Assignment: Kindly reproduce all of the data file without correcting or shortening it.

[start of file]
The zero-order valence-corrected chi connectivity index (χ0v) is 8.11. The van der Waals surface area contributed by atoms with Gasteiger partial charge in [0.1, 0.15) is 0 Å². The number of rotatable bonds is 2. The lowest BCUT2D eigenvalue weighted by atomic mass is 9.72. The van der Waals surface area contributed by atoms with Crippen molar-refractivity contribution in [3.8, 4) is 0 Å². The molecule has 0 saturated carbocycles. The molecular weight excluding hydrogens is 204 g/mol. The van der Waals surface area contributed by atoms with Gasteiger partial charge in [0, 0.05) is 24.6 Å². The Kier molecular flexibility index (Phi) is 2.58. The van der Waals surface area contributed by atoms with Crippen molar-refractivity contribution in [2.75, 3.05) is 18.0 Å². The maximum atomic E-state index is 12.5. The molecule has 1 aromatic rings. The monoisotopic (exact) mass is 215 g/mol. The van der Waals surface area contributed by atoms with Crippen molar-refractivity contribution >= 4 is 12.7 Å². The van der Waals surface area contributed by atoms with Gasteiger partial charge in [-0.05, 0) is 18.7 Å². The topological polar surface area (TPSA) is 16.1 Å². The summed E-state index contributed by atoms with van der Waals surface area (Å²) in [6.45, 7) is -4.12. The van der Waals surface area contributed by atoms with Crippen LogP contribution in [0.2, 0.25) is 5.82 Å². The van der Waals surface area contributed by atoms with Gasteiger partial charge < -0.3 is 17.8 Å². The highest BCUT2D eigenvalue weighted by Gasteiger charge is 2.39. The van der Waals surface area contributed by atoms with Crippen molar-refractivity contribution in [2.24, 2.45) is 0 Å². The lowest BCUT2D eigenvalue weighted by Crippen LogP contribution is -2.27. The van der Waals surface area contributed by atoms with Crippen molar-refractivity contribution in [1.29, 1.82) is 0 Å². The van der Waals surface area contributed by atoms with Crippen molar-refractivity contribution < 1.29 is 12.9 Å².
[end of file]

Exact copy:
The zero-order valence-corrected chi connectivity index (χ0v) is 8.11. The van der Waals surface area contributed by atoms with Gasteiger partial charge in [0.1, 0.15) is 0 Å². The number of rotatable bonds is 2. The lowest BCUT2D eigenvalue weighted by atomic mass is 9.72. The van der Waals surface area contributed by atoms with Crippen molar-refractivity contribution in [3.8, 4) is 0 Å². The molecule has 0 saturated carbocycles. The molecular weight excluding hydrogens is 204 g/mol. The van der Waals surface area contributed by atoms with Gasteiger partial charge in [0, 0.05) is 24.6 Å². The Kier molecular flexibility index (Phi) is 2.58. The van der Waals surface area contributed by atoms with Crippen molar-refractivity contribution in [2.75, 3.05) is 18.0 Å². The maximum atomic E-state index is 12.5. The molecule has 1 aromatic rings. The monoisotopic (exact) mass is 215 g/mol. The van der Waals surface area contributed by atoms with Crippen molar-refractivity contribution >= 4 is 12.7 Å². The van der Waals surface area contributed by atoms with Gasteiger partial charge in [-0.05, 0) is 18.7 Å². The topological polar surface area (TPSA) is 16.1 Å². The summed E-state index contributed by atoms with van der Waals surface area (Å²) in [6.45, 7) is -4.12. The van der Waals surface area contributed by atoms with Crippen LogP contribution in [0.2, 0.25) is 5.82 Å². The van der Waals surface area contributed by atoms with Gasteiger partial charge < -0.3 is 17.8 Å². The highest BCUT2D eigenvalue weighted by Gasteiger charge is 2.39. The van der Waals surface area contributed by atoms with Crippen molar-refractivity contribution in [2.24, 2.45) is 0 Å². The lowest BCUT2D eigenvalue weighted by Crippen LogP contribution is -2.27. The van der Waals surface area contributed by atoms with Crippen molar-refractivity contribution in [1.29, 1.82) is 0 Å². The van der Waals surface area contributed by atoms with Crippen molar-refractivity contribution < 1.29 is 12.9 Å².